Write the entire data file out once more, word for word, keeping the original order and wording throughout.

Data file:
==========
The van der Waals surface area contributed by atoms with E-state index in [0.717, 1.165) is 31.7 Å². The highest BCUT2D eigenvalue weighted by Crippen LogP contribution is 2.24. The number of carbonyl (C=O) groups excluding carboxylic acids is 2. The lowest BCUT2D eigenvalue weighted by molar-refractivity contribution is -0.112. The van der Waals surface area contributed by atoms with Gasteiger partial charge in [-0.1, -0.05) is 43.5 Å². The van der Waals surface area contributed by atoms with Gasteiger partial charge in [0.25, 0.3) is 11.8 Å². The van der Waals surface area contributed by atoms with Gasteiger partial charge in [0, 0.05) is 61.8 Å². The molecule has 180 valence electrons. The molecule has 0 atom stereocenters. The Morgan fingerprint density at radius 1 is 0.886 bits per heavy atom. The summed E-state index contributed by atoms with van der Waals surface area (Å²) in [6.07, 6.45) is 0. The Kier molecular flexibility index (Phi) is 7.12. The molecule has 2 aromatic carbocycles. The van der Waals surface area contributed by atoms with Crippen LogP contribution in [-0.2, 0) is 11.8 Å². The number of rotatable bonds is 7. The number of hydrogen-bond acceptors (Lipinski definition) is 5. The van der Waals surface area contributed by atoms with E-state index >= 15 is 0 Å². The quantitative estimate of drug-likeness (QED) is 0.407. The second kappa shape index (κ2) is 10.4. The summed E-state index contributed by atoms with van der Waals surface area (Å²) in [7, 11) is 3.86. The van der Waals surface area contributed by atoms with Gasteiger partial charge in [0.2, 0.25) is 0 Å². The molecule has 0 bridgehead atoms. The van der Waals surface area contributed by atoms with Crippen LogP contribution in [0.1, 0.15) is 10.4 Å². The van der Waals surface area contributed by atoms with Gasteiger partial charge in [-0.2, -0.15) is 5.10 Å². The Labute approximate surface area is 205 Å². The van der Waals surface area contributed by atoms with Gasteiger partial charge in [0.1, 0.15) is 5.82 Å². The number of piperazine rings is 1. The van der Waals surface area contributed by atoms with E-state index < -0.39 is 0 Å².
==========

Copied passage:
The van der Waals surface area contributed by atoms with E-state index in [0.717, 1.165) is 31.7 Å². The highest BCUT2D eigenvalue weighted by Crippen LogP contribution is 2.24. The number of carbonyl (C=O) groups excluding carboxylic acids is 2. The lowest BCUT2D eigenvalue weighted by molar-refractivity contribution is -0.112. The van der Waals surface area contributed by atoms with Gasteiger partial charge in [-0.1, -0.05) is 43.5 Å². The van der Waals surface area contributed by atoms with Gasteiger partial charge in [0.25, 0.3) is 11.8 Å². The van der Waals surface area contributed by atoms with Gasteiger partial charge in [0, 0.05) is 61.8 Å². The molecule has 180 valence electrons. The molecule has 0 atom stereocenters. The Morgan fingerprint density at radius 1 is 0.886 bits per heavy atom. The summed E-state index contributed by atoms with van der Waals surface area (Å²) in [6.07, 6.45) is 0. The Kier molecular flexibility index (Phi) is 7.12. The molecule has 2 aromatic carbocycles. The van der Waals surface area contributed by atoms with Crippen LogP contribution in [-0.2, 0) is 11.8 Å². The number of rotatable bonds is 7. The number of hydrogen-bond acceptors (Lipinski definition) is 5. The van der Waals surface area contributed by atoms with E-state index >= 15 is 0 Å². The quantitative estimate of drug-likeness (QED) is 0.407. The second kappa shape index (κ2) is 10.4. The summed E-state index contributed by atoms with van der Waals surface area (Å²) in [7, 11) is 3.86. The van der Waals surface area contributed by atoms with Gasteiger partial charge in [0.2, 0.25) is 0 Å². The molecule has 0 bridgehead atoms. The van der Waals surface area contributed by atoms with Crippen LogP contribution in [0.1, 0.15) is 10.4 Å². The van der Waals surface area contributed by atoms with Gasteiger partial charge in [-0.2, -0.15) is 5.10 Å². The Labute approximate surface area is 205 Å². The van der Waals surface area contributed by atoms with Gasteiger partial charge in [0.1, 0.15) is 5.82 Å². The number of piperazine rings is 1. The van der Waals surface area contributed by atoms with E-state index < -0.39 is 0 Å².